See also:Roman statesman and general, was a native of Nursia in
See also:Sabine territory . After acquiring some reputation in Rome as a jurist and orator, he entered upon a military career . He served under
See also:Marius in rot B.C. at the
See also:battle of
See also:Aquae Sextiae (mod .
See also:Aix) in which the Teutones were decisively defeated . In 97 he was serving in Spain . In 91 he was quaestor in Cisalpine Gaul, and on his return to Rome he would have been elected to the tribuneship but for the decided opposition of Sulla . He now declared for Marius and the democratic party, though of Marius himself as a man he had the worst opinion . He must have been a consenting party to the hideous massacres of Marius and Cinna in 87, though he seems to have done what he could to mitigate their horrors . On Sulla's return from the East in 83,
See also:Sertorius went to Spain, where he represented the Marian or democratic party, but without receiving any definite commission or
See also:appointment . Having been obliged to withdraw to Africa in consequence of the advance of the forces of Sulla over the Pyrenees, he carried on a
See also:campaign in
See also:Mauretania, in which he defeated one of Sulla's generals and captured Tingis (
See also:Tangier) . This success recommended him to the
See also:people of Spain, more particularly to the Lusitanian tribes in the west, whom Roman generals and
See also:governors of Sulla's party had plundered and oppressed . Brave and kindly, and gifted with a rough telling eloquence, Sertorius was just the man to impress them favourably, and the native militia, which he organized, spoke of him as the " new Hannibal." Many Roman refugees and deserters joined him, and with these and his
See also:volunteers he completely defeated one of Sulla's generals and drove Q .
See also:Pius, who had been specially sent against him from Rome, out of Lusitania, or Further Spain as the Romans called it . Sertorius owed much of his success to his statesmanlike ability . His
See also:object was to build up a
See also:government in the
See also:country with the consent and co-operation of the people, whom he 'wished to civilize after the Roman
See also:model . He established a
See also:senate of 300 members,
See also:drawn from Roman emigrants, with probably a sprinkling of the best Spaniards, and surrounded himself with a Spanish bodyguard . For the
See also:children of the chief native families he provided a school at Osca (Huesca), where they received a Roman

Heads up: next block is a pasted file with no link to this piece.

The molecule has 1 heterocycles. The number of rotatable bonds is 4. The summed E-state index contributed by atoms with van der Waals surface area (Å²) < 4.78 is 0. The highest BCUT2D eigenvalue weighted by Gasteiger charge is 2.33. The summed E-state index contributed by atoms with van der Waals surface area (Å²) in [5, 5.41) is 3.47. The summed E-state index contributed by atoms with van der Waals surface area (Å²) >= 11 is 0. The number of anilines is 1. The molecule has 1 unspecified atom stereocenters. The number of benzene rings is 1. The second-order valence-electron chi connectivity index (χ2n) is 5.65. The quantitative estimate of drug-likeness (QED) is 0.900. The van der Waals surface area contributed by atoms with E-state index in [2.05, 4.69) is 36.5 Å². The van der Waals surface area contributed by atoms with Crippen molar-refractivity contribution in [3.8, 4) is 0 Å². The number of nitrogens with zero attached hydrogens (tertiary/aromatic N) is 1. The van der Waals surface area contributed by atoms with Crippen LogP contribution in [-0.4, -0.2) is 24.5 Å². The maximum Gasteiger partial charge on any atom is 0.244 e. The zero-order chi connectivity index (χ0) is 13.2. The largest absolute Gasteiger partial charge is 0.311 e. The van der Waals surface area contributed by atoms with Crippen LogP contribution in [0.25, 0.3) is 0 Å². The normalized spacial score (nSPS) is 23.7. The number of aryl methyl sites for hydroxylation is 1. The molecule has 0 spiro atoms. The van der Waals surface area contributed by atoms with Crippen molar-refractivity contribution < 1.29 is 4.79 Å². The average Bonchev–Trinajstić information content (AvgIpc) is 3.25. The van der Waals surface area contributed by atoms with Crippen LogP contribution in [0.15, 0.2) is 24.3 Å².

See also:education and even adopted the
See also:dress of Roman youths . Strict and severe as he was with his soldiers, he was particularly considerate to the people generally, and made their burdens as
See also:light as possible . It seems clear that he had a
See also:gift for evoking the
See also:enthusiasm of
See also:rude tribes, and we can well understand how the famous
See also:white fawn, a
See also:present from one of the natives, which was his
See also:companion and was supposed to communicate to him the advice of the goddess
See also:Diana, promoted his popularity . For six years he may be said to have really ruled Spain . In 77 he was joined by M . Perperna (or Perpenna) Vento from Rome, with a following of Roman nobles, and in the same
See also:year the great
See also:Pompey (q.v.) was sent to conquer him . Sertorius proved himself more than a match for his adversaries, utterly defeating their
See also:united forces on one occasion near
See also:Saguntum . Pompey wrote to Rome for reinforcements, without which, he said, he and Metellus would be driven out of Spain .
Sertorius was in
See also:league with the pirates in the Mediterranean, was negotiating with the formidable
See also:Mithradates, and was in communication with the insurgent slaves in Italy . But owing to jealousies among the Roman
See also:officers who served under him and the Spaniards of higher
See also:rank he could not maintain his position, and his influence over the native tribes slipped away from him, though he won victories to the last . In 72 he was assassinated at a banquet, Perperna, it seems, being the chief instigator of the deed . See Plutarch's lives of Sertorius and Pompey;
See also:Bell. civ. and Hispanica; the fragments of Sallust; Dio Cassius
See also:xxxvi . 25, 27, 28, xliv . 47; Veil . Pat. ii . 25, 29, 30, 90 .
OLIVIA SERRES (1772-1834)
COMTE JEAUME MATHIEU PHILIBERT SERURIER (1742--1819...
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